Japanese painting (絵画, kaiga, also gadō 画道) is one of the oldest and most highly refined of the Japanese visual arts, encompassing a wide variety of genres and styles. As with the history of Japanese arts in general, the long history of Japanese painting exhibits synthesis and competition between native Japanese aesthetics and the adaptation of imported ideas, mainly from Chinese painting, which was especially influential at a number of points; significant Western influence only comes from the later 16th century onwards, beginning at the same time as Japanese art was influencing that of the West.
Areas of subject matter where Chinese influence has been repeatedly significant include Buddhist religious painting, ink-wash painting of landscapes in the Chinese literati painting tradition, calligraphy of ideographs, and the painting of animals and plants, especially birds and flowers. However, distinctively Japanese traditions have developed in all these fields. The subject matter that is widely regarded as most characteristic of Japanese painting, and later printmaking, is the depiction of scenes from everyday life and narrative scenes that are often crowded with figures and detail. This tradition no doubt began in the early medieval period under Chinese influence that is now beyond tracing except in the most general terms, but from the period of the earliest surviving works had developed into a specifically Japanese tradition that lasted until the modern period.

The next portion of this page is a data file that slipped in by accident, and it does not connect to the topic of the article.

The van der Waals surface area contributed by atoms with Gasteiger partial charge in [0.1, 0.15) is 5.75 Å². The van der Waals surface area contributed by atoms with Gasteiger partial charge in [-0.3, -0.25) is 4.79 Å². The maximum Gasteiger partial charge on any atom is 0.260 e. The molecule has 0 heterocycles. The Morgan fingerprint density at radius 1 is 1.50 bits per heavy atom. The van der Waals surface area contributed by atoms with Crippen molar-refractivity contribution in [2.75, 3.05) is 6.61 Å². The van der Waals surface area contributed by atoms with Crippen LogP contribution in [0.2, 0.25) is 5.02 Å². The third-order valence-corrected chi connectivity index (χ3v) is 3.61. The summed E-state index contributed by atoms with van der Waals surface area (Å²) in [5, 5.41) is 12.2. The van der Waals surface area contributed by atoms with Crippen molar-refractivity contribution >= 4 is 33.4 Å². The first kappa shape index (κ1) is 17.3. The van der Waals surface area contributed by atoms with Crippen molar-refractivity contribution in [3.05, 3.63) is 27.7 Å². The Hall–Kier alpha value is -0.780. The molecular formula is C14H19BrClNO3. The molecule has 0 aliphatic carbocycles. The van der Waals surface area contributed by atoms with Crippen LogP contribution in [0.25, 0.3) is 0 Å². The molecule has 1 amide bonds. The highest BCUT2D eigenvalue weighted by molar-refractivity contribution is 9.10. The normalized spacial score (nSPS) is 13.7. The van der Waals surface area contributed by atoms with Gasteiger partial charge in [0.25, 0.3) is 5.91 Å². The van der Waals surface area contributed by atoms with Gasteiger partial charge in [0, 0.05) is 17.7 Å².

The official List of National Treasures of Japan (paintings) includes 162 works or sets of works from the 8th to the 19th century that represent peaks of achievement, or very rare survivals from early periods.